Belhaven University Theatre Department will present Tennessee Williams’ timeless memory play The Glass Menagerie September 27-30 in Barber Auditorium in the Library building on Belhaven’s main campus. An extremely complex and emotional play such as this is always a challenge to present, but our brave cast and crew are tackling the play in an intense rehearsal process, where the cast was set only 4 weeks ago.
Our cast is made up of 4 BFA performers – Grace Reeves (junior, Acting) as Amanda, Noelle Balzer (sophomore, Acting) as Laura, Christopher Miller (freshman, Acting) as Tom, and Caleb Henry (sophomore, Musical Theatre) as Jim.
Barber Auditorium is a highly intimate space, which can bring out the best in performance, but presents special challenges for the design team and our director, Dr. Elissa Sartwell. We are excited about the dramatic potential of presenting a play with such personal power in a space with such immediacy.
Join us next week for The Glass Menagerie!
To reserve seats, contact email@example.com or call 601-965-7026.
In contrast to the article on authorial intent and protecting the playwright’s vision that I previously posted, this article in the Guardian talks about 3 different productions of Chekhov plays being performed in London – each with a unique vision of what it means to attempt to communicate what the playwright had in mind: One traditional looking ‘samovar’ production, one minimalist, and one updated ‘contemporary’ production.
As a playwright, I am generally on the side of authorial intent. Good playwrights think through all the elements of production, and if it’s a good play, all of those elements – text, design, staging, lighting etc. – should be aiding in making the play what it is. I’m a believer in a traditional looking Beckett play, because the design of the space is part of what he was intending. And if a production wants to tell an audience something other than what was intended, find another play.
As a director, I recognize that I am as guilty as anyone of taking liberties with the look and feel of the production of a play. Steampunk Romeo and Juliet wherer the actors change roles every scene. A blown-up Viewpoints improv production of Antigone. A production of Murder in the Cathedral that looked like a Robert Wilson show. But, for me, presenting those plays in that way had more to do with unlocking different elements of the play than regularly get released than it did with just ‘looking cool’ or ‘being interesting.’ These different elements were not OTHER than what was in the play, they were (and are) within – in the text, the language, in the implications of the situation, sometimes lost in the recontexting of a play (producing an ancient Greek play in 21st century America). But my most sincere hope and prayer is that these productions are all still true to what was in the text of the play, and hopefully carry across to the audience what was intended by the author – even if it looks different.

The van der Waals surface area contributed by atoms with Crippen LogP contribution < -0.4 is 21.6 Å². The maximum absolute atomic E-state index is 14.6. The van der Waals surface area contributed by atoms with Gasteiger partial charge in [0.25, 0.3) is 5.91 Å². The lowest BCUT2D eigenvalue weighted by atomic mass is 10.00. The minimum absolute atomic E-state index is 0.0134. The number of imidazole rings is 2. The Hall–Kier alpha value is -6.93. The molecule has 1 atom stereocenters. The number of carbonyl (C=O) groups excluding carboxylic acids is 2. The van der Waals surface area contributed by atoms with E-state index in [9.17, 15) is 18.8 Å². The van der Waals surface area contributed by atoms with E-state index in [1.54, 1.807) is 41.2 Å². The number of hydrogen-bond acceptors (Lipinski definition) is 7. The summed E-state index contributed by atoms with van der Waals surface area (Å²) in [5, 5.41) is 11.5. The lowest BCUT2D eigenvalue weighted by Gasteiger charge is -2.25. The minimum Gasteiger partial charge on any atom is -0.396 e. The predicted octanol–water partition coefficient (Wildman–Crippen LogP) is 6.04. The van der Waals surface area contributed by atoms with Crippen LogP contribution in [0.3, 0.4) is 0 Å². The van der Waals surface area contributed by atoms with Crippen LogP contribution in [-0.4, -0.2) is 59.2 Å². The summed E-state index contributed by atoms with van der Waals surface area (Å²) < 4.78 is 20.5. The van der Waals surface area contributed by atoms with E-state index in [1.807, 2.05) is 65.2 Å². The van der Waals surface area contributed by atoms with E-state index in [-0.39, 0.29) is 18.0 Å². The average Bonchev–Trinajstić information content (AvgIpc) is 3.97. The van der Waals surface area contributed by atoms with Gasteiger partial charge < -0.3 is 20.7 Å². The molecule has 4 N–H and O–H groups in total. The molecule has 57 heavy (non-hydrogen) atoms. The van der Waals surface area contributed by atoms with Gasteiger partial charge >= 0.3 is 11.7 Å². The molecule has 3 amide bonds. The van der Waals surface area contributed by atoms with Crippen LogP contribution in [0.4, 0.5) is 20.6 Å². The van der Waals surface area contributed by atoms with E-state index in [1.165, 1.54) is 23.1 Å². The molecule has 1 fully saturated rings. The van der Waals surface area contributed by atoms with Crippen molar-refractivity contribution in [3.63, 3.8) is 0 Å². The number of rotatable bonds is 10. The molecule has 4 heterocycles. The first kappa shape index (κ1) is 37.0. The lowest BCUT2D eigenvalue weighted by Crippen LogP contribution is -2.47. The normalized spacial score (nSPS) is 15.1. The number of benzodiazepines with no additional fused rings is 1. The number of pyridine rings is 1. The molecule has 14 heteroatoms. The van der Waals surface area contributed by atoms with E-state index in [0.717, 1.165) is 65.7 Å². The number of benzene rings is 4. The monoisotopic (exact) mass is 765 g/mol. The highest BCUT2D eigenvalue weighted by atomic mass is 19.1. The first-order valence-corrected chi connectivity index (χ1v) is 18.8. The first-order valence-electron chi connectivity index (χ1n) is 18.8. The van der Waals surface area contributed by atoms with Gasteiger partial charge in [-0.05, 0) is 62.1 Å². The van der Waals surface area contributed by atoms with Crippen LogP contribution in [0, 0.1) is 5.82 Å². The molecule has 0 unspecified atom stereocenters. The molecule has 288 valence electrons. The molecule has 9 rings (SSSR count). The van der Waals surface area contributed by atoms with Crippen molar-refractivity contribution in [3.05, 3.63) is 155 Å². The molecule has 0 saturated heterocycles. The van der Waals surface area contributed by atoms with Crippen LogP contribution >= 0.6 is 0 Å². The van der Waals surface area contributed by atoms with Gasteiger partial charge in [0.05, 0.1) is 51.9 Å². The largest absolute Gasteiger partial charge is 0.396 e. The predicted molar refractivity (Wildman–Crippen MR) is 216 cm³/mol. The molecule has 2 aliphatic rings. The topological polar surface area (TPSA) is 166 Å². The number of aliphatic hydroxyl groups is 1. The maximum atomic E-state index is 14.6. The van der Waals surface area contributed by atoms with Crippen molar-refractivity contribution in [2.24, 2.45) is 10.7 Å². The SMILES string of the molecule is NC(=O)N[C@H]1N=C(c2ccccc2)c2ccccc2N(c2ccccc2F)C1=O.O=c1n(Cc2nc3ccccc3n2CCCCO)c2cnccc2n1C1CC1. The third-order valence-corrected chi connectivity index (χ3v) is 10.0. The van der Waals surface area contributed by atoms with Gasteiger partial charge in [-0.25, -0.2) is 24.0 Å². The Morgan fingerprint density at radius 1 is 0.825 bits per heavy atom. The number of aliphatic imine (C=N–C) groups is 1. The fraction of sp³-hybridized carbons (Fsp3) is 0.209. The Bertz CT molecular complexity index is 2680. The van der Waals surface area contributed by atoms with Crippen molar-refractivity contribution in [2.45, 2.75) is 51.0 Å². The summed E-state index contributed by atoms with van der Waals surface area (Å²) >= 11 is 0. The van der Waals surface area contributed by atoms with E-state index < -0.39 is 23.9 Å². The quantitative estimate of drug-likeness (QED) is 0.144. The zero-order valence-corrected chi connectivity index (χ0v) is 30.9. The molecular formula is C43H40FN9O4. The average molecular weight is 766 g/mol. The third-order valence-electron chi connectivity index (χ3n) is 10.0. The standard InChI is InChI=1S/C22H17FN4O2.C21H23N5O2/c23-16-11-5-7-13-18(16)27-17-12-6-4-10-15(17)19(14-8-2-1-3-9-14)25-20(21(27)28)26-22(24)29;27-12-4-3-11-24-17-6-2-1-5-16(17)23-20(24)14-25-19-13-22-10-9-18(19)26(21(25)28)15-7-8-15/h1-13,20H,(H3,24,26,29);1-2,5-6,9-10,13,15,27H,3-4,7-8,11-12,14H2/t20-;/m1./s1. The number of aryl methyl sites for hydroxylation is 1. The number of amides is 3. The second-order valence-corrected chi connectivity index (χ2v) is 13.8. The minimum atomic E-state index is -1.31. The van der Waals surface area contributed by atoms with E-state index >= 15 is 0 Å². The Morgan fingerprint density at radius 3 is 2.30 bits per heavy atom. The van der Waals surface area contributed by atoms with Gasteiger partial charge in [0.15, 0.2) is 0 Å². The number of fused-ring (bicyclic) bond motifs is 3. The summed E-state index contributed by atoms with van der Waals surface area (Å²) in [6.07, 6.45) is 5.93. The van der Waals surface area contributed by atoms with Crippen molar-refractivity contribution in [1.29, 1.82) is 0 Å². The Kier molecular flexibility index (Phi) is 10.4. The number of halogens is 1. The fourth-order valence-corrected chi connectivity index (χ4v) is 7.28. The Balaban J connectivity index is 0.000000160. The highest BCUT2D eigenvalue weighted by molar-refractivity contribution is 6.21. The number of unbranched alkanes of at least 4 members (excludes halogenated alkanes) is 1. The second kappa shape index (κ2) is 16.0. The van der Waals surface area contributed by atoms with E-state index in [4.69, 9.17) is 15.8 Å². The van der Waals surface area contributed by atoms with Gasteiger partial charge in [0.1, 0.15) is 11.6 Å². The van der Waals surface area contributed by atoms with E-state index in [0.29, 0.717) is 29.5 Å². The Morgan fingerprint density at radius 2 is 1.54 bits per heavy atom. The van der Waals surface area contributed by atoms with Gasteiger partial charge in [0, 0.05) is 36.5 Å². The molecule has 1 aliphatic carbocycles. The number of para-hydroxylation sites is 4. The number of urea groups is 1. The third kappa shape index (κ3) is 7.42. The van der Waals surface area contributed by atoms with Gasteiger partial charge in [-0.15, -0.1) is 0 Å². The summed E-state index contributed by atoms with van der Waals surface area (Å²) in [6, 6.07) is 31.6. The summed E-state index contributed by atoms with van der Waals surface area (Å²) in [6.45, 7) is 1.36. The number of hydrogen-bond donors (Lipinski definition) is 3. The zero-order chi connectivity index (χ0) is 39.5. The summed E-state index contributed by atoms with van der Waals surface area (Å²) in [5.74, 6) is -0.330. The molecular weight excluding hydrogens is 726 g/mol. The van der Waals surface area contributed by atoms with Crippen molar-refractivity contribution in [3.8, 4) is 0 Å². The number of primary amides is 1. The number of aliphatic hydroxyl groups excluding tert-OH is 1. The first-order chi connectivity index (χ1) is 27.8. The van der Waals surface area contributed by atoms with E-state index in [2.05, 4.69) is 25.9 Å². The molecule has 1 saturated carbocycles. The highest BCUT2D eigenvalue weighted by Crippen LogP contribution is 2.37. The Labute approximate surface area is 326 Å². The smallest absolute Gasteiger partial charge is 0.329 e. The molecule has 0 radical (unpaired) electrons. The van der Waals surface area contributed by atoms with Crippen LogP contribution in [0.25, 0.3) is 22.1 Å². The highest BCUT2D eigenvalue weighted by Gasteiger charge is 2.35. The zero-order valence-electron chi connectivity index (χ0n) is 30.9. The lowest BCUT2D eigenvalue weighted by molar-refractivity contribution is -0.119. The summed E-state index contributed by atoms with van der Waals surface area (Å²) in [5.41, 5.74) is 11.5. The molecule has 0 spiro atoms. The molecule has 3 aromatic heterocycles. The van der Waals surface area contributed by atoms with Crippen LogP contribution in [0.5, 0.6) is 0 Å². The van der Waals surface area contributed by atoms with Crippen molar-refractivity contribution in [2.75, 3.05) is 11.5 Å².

So, do I want people to do that with my plays? Well, no. I’ve had the experience of someone making an alteration to a play of mine that I felt strongly changed what I had in mind, several times. I’ve seen it drastically injure the intention of the play, putting “words in my mouth” that I never said and didn’t mean – an addition that was not what I had written. But, if there’s a way of taking something that I’ve written and discovering something in it that I hadn’t noticed before and drawing it out of the text that is already there – I hope that I could find the joy in that.